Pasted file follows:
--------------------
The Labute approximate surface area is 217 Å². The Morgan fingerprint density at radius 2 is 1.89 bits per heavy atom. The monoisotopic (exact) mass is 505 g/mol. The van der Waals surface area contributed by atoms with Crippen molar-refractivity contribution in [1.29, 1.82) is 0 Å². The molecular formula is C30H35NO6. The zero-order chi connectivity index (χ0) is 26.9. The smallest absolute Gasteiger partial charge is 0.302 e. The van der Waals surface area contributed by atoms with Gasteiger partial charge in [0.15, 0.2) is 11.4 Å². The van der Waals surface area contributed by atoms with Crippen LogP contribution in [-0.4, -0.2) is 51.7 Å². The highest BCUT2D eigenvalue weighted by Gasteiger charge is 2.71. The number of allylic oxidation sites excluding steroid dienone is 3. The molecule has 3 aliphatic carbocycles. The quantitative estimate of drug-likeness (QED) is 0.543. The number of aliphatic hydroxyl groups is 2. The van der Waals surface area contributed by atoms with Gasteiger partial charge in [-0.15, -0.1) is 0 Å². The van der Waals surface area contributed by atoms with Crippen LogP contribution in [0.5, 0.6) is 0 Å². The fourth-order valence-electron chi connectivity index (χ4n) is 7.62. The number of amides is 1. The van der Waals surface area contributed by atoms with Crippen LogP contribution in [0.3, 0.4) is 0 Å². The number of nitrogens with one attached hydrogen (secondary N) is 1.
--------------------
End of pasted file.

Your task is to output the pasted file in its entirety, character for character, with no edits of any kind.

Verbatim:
The Labute approximate surface area is 217 Å². The Morgan fingerprint density at radius 2 is 1.89 bits per heavy atom. The monoisotopic (exact) mass is 505 g/mol. The van der Waals surface area contributed by atoms with Crippen molar-refractivity contribution in [1.29, 1.82) is 0 Å². The molecular formula is C30H35NO6. The zero-order chi connectivity index (χ0) is 26.9. The smallest absolute Gasteiger partial charge is 0.302 e. The van der Waals surface area contributed by atoms with Gasteiger partial charge in [0.15, 0.2) is 11.4 Å². The van der Waals surface area contributed by atoms with Crippen LogP contribution in [-0.4, -0.2) is 51.7 Å². The highest BCUT2D eigenvalue weighted by Gasteiger charge is 2.71. The number of allylic oxidation sites excluding steroid dienone is 3. The molecule has 3 aliphatic carbocycles. The quantitative estimate of drug-likeness (QED) is 0.543. The number of aliphatic hydroxyl groups is 2. The van der Waals surface area contributed by atoms with Gasteiger partial charge in [-0.15, -0.1) is 0 Å². The van der Waals surface area contributed by atoms with Crippen LogP contribution in [0.5, 0.6) is 0 Å². The fourth-order valence-electron chi connectivity index (χ4n) is 7.62. The number of amides is 1. The van der Waals surface area contributed by atoms with Crippen LogP contribution in [0.3, 0.4) is 0 Å². The number of nitrogens with one attached hydrogen (secondary N) is 1.